Gas Chromatography - Tandem Techniques - Modern GC/IR Systems > Light Pipe Interfaces > Page 47
Many modern GC/IR systems employ a system of light pipes to augment the IR signal, and an example of a contemporary GC/IR tandem instrument that utilizes light pipe amplification is that manufactured by the Perkin Elmer Corporation. The optical system of the Perkin Elmer instrument, which is typical of many contemporary GC/IR tandem systems, is depicted diagramatically in figure 33. Light from an IR source is focused on the front of the light pipe, and is subjected to continual reflections from the walls of the pipe as it passes through it. The light leaving the pipe is focused by means of two curved mirrors onto a cooled IR sensor. A cold baffle is situated between the pipe exit and the sensor to ensures that none of the IR emitted by the hot oven that thermostats the tube can fall on the sensor.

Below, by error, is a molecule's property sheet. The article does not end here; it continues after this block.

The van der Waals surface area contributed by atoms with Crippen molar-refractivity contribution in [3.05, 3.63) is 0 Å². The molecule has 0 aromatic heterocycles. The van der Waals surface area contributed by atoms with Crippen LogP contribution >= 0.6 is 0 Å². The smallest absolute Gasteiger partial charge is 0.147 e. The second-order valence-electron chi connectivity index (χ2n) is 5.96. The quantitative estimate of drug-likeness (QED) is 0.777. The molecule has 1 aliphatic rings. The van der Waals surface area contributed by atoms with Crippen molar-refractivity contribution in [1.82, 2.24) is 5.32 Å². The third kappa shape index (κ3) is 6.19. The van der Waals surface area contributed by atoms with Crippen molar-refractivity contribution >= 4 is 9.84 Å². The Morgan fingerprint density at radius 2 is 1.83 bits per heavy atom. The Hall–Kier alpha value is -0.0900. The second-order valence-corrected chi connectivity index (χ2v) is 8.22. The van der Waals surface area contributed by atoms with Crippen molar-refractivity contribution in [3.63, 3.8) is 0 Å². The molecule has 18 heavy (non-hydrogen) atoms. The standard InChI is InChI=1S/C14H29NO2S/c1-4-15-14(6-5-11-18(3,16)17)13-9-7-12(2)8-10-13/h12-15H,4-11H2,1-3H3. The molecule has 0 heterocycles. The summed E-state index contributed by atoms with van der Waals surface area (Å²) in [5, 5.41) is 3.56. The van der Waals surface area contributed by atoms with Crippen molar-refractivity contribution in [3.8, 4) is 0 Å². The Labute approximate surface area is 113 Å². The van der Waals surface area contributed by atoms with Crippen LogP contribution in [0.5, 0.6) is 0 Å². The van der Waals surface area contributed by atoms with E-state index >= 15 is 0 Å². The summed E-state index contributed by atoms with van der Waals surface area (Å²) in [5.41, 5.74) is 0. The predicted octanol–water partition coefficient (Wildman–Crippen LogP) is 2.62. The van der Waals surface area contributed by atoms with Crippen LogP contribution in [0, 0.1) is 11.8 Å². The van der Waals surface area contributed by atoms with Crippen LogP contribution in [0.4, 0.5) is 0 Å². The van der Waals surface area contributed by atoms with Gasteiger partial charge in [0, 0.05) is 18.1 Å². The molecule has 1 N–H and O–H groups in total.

Courtesy of the Perkin Elmer Corporation
Figure 34. The Optical Arrangement of Light Pipe Interface
This simple device reduces the noise generated by the oven and increases the signal-to-noise ratio and thus the sensitivity. Details of the light pipe are shown in figure 34. This interface can be used with all types of GC columns including open tubular columns. The capillary column passes into the interface through a heated tube right up to the light pipe. Concentric to the column, and through the same heated tube is fed a stream of scavenging gas that carries the solute through the IR light pipe. This maintains the integrity of the separation at the expense of some solute dilution and consequent slight loss of sensitivity. If the solute bands were not swept out by the scavenging gas, the solute peaks from the column would accumulate in the IR light pipe, and as a consequence, several solutes would be detected and measured simultaneously, and resolution would be lost. The light pipe itself, as designed by Perkin Elmer is 120 mm long, 1 mm I.D and coated internally with gold. The oven surrounding the light pipe, can be maintained at temperatures up to up to 350ūC, and must be carefully designed to eliminate any cold spots on the tube, which might allow solute condensation.